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Goodbye, Objectivity; Hello, Fleet St.: Murdoch's Trojan Horse

September 08, 1996|Neal Gabler | Neal Gabler is author of "An Empire of Their Own: How the Jews Invented Hollywood." His new book is "Winchell: Gossip, Power and the Cult of Celebrity" (Knopf)

NEW YORK — If you believe New York Post editor Ken Chandler, it was all a coincidence. Just in time for its Aug. 29 edition, the Post got a leak from the supermarket tabloid Star that President Bill Clinton's political advisor, Dick Morris, has been carrying on a toe-sucking liaison with a blond prostitute. As luck would have it, that Thursday just happened to be the very day Clinton would be accepting his party's nomination at the Democratic National Convention.

Funny how these things work out. I mean, if you were trying to damage Clinton, you could not have had a better day to break the story. But, then, it was only a coincidence the story broke that day. Right?

Anyone who buys that probably also believes John Gotti was just a plumbing contractor. Even the Star's editor, Phil Bunton, now concedes the Morris story was timed for the Democratic convention, where it would get maximum exposure. In a nonpartisan spirit, he has also said he wished he had had a similar story about Bob Dole during the GOP convention. But some cynics have detected a more sinister hand here than the invisible hand of capitalism. Some suspect that the reactionary media tycoon Rupert Murdoch, owner of the Post and one-time owner of the Star, deliberately manipulated the timing to wound Clinton on his big night. If so, it would have major implications for the American media.

In Britain, where Murdoch owns five papers, including the 4-million circulation Sun and the august Times, manipulating press coverage wouldn't raise an eyebrow. There, it is assumed that individual newspapers have a rabid partisan agenda, and one factors this not only into what one reads but into the nation's whole political culture. When the Murdoch papers attack a Laborite, or the liberal papers attack a Torie by revealing some sensational misconduct, it is business as usual. All scandals come with this sort of built-in discount.

And, once, it was not so different here. Many early 19th-century American papers were essentially partisan organs, with the express purpose of promoting certain candidates and parties and lacerating others. No one expected objectivity or fairness--and no one got it. Even by the end of the century, when the press was no longer formally attached to political parties, the new, high-circulation papers retained an edge and an attitude.

The most famous publishers of our own century--William Randolph Hearst of the New York Journal-American, Robert McCormick of the Chicago Tribune, Joseph Medill Patterson of the New York Daily News and his niece Eleanor "Cissy" Patterson of the Washington Times-Herald--were political slashers who used their news pages to editorialize. None felt encumbered by the niceties of journalistic impartiality--whether it was Hearst refusing to run his own reporter's expose of President Herbert Hoover's postmaster general because it would damage the GOP cause, or McCormick promoting isolationism in headlines before World War II.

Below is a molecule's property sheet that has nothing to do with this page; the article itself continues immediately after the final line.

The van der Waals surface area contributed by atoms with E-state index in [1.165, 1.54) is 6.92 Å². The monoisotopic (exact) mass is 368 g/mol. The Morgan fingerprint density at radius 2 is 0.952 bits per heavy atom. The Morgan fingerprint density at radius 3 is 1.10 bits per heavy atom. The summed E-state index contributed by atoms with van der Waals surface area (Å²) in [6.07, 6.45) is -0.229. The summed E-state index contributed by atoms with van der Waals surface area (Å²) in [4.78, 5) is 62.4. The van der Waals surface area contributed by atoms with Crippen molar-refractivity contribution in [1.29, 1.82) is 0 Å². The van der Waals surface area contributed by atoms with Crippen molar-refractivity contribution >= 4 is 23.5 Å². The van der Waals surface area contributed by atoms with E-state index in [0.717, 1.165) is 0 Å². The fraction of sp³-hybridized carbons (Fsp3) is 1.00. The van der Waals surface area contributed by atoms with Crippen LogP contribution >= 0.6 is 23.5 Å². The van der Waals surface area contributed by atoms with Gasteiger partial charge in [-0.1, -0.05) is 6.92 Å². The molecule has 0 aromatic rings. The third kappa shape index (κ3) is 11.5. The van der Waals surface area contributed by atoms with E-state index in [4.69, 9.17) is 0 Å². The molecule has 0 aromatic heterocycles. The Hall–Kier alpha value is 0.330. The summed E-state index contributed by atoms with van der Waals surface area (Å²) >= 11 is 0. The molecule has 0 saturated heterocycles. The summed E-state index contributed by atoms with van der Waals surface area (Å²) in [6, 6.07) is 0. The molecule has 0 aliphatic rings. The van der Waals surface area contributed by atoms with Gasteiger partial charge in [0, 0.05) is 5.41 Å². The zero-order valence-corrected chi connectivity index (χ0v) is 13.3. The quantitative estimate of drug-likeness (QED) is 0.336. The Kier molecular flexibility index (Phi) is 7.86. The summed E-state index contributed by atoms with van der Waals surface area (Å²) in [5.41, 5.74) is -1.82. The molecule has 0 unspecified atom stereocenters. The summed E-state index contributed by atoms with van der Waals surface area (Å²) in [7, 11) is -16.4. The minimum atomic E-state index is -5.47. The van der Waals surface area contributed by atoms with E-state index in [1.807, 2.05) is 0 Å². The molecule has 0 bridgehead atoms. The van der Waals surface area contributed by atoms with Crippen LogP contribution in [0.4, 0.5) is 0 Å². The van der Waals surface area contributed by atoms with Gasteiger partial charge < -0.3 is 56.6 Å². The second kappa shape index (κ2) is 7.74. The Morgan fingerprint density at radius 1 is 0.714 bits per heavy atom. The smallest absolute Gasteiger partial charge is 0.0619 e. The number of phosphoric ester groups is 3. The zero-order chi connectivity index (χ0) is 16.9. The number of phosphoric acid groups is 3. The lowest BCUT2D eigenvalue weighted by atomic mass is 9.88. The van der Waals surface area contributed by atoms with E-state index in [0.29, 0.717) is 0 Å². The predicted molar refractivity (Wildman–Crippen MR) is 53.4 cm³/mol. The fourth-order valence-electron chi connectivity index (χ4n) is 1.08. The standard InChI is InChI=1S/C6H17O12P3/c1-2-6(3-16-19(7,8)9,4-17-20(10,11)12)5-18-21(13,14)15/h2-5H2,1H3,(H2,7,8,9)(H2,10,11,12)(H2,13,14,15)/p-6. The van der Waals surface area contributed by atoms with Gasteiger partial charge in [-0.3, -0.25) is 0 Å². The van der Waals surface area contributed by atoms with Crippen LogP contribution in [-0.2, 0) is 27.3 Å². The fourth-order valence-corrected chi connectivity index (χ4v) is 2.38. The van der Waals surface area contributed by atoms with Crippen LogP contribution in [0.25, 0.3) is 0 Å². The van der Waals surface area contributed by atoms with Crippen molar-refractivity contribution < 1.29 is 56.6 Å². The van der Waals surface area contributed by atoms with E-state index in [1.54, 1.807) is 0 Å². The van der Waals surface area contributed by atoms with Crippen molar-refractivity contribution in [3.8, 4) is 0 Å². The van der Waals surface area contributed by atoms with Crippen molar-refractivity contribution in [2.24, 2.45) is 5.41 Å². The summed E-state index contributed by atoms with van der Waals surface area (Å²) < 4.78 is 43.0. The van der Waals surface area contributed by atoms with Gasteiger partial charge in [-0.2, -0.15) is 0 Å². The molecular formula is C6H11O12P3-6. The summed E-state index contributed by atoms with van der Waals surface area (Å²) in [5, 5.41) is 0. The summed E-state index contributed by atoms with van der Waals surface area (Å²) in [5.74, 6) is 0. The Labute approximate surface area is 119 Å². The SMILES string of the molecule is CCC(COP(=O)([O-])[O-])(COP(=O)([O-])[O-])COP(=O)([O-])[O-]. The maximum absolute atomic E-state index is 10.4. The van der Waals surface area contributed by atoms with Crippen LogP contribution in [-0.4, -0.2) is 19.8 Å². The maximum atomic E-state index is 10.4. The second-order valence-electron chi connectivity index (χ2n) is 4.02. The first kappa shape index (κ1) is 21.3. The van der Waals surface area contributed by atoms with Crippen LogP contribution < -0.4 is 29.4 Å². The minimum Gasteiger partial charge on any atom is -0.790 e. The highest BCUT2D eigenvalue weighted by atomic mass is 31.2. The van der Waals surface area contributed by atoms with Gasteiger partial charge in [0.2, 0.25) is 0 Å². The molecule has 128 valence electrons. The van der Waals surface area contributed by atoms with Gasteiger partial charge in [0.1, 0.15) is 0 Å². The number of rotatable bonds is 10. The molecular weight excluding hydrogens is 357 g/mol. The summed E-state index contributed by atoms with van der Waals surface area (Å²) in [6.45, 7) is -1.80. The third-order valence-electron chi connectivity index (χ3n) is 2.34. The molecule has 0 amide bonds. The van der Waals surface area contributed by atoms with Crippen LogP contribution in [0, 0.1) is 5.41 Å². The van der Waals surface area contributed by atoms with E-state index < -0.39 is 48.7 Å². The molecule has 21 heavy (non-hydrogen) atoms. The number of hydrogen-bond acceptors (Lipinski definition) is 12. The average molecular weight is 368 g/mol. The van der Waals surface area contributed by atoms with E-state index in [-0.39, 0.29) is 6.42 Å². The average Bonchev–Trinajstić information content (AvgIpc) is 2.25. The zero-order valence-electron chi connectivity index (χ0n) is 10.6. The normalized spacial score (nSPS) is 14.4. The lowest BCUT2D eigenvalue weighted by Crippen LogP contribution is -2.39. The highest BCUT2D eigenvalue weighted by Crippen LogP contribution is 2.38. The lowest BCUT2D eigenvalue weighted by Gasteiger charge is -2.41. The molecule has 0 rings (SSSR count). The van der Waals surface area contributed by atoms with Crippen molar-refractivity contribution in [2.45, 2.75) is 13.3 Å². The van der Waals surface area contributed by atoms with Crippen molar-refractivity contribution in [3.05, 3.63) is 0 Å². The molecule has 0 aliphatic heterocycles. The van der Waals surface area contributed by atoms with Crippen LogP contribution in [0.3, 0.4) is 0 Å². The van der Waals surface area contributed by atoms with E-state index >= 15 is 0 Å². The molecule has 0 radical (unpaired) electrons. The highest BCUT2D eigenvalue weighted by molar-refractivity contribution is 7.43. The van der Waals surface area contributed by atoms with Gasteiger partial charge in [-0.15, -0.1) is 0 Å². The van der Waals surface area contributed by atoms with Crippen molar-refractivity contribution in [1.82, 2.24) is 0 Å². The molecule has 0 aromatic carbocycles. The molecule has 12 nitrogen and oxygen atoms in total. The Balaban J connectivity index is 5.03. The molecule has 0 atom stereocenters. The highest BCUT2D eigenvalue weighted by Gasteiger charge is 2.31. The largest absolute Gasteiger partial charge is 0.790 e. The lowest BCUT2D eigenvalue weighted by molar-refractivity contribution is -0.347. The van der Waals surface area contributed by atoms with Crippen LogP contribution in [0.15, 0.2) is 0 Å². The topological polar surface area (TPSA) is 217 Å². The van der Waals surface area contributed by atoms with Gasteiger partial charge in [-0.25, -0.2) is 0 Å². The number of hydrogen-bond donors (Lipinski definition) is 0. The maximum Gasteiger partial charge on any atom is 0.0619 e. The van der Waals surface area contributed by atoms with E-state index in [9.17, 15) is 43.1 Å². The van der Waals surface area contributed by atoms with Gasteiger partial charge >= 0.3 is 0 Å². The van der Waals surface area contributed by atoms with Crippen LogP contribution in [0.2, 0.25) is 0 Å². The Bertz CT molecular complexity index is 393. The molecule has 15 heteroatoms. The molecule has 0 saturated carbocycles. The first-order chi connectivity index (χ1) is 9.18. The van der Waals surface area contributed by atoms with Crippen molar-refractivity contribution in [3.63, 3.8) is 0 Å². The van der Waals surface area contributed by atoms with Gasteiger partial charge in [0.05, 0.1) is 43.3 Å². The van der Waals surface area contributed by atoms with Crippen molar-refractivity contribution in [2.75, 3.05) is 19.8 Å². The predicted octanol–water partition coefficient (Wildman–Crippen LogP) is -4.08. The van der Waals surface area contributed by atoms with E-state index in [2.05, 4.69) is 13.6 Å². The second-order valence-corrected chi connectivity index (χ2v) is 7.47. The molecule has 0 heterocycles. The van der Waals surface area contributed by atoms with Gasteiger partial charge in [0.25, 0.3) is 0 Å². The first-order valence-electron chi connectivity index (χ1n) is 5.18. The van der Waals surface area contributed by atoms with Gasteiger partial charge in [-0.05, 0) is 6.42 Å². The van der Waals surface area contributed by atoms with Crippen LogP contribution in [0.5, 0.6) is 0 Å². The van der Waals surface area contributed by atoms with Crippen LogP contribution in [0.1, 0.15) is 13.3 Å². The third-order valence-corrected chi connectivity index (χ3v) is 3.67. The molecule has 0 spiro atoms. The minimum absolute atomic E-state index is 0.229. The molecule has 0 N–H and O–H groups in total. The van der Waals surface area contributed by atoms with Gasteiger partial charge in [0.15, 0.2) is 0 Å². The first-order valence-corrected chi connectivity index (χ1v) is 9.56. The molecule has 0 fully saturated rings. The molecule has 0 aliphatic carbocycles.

There are still a few old-fashioned newspapers out there, like the infamous Manchester Union-Leader of New Hampshire or the Post, that make no pretense of being anything other than mouthpieces for a political faction, but the majority of the U.S. press has developed a general sense of objectivity and propriety and has established a clear separation of editorial opining from news reporting.

Indeed, the two--objectivity and propriety--had worked hand-in-glove. In trying to be fair, the mainstream press restricted its purview to those areas it felt could be objectively reported: events, political decisions, legislation, policy debates. The idea of reporting on a politician's personal life was long off-limits--both because it would have leveled the protective wall of propriety separating respectable papers from disreputable ones, and because it would have forced the press to make the kinds of value judgments it had forsworn making on its news pages.

That's why there was so much angst eight years ago, when the Miami Herald staked out presidential candidate Gary Hart's Washington home and discovered model Donna Rice there. Other papers debated whether this was a legitimate news story or should have been left to the tabloids--a debate that would never have occurred in Britain. At the time, a Herald spokesman felt the need to justify the stakeout and the subsequent story. It spoke to Hart's judgment, he said. Everyone seemed to realize the wall of propriety had been breached, but 1) it wasn't for any partisan purpose, and 2) there was guilt at having done so.

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